The Possibilities of Phenomenology for Organizational Research

Michael Gill

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Qualitative researchers have developed and employed a variety of phenomenological methodologies to examine individuals’ experiences. However, there is little guidance to help researchers choose between these variations to meet the specific needs of their studies. The purpose of this article is to illuminate the scope and value of phenomenology by developing a typology that classifies and contrasts five popular phenomenological methodologies. By explicating each methodology’s differing assumptions, aims, and analytical steps, the article generates a series of guidelines to inform researchers’ selections. Subsequent sections distinguish the family of phenomenological methodologies from other qualitative methodologies, such as narrative analysis and autoethnography. The article then identifies institutional work and organizational identity as topical bodies of research with particular research needs that phenomenology could address.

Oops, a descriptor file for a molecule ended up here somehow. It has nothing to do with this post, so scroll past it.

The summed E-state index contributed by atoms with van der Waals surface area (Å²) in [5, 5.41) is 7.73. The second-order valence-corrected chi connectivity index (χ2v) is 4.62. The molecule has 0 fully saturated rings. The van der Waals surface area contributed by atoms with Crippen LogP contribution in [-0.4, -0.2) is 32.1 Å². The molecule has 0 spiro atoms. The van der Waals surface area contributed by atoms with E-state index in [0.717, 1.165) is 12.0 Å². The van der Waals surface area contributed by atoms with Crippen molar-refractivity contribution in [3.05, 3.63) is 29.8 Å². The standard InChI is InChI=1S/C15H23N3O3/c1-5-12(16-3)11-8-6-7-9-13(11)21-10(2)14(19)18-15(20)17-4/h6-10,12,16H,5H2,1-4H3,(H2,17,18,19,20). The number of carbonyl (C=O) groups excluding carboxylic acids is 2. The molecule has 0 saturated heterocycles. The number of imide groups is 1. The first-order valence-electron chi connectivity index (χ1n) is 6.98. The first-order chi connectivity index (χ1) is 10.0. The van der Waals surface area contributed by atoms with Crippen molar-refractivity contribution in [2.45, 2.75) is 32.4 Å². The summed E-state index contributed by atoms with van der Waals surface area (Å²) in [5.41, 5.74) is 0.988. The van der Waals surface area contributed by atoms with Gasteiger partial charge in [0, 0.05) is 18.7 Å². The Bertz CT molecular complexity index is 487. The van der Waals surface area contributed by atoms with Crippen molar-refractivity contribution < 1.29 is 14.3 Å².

Original languageEnglish
Pages (from-to)118-137
Number of pages19
JournalOrganizational Research Methods
Issue number2
Early online date22 Jan 2014
Publication statusPublished - 25 Apr 2014


  • phenomenology
  • Qualitative Research
  • Methodology
  • hermeneutics


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